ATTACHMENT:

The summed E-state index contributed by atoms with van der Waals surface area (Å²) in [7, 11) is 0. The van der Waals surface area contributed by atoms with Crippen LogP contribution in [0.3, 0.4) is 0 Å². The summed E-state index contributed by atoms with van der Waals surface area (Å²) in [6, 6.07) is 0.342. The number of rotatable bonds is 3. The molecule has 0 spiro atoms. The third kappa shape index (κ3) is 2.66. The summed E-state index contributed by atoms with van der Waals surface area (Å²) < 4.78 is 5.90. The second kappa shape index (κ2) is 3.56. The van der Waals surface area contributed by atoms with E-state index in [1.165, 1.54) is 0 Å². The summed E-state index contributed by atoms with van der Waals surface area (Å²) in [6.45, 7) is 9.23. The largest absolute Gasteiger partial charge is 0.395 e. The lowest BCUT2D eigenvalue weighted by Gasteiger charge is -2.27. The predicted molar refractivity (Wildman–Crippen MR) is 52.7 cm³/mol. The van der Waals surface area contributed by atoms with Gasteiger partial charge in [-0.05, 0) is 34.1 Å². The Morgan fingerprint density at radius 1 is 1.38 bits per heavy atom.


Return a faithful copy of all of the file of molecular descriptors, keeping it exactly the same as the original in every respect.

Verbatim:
The summed E-state index contributed by atoms with van der Waals surface area (Å²) in [7, 11) is 0. The van der Waals surface area contributed by atoms with Crippen LogP contribution in [0.3, 0.4) is 0 Å². The summed E-state index contributed by atoms with van der Waals surface area (Å²) in [6, 6.07) is 0.342. The number of rotatable bonds is 3. The molecule has 0 spiro atoms. The third kappa shape index (κ3) is 2.66. The summed E-state index contributed by atoms with van der Waals surface area (Å²) < 4.78 is 5.90. The second kappa shape index (κ2) is 3.56. The van der Waals surface area contributed by atoms with E-state index in [1.165, 1.54) is 0 Å². The summed E-state index contributed by atoms with van der Waals surface area (Å²) in [6.45, 7) is 9.23. The largest absolute Gasteiger partial charge is 0.395 e. The lowest BCUT2D eigenvalue weighted by Gasteiger charge is -2.27. The predicted molar refractivity (Wildman–Crippen MR) is 52.7 cm³/mol. The van der Waals surface area contributed by atoms with Gasteiger partial charge in [-0.05, 0) is 34.1 Å². The Morgan fingerprint density at radius 1 is 1.38 bits per heavy atom.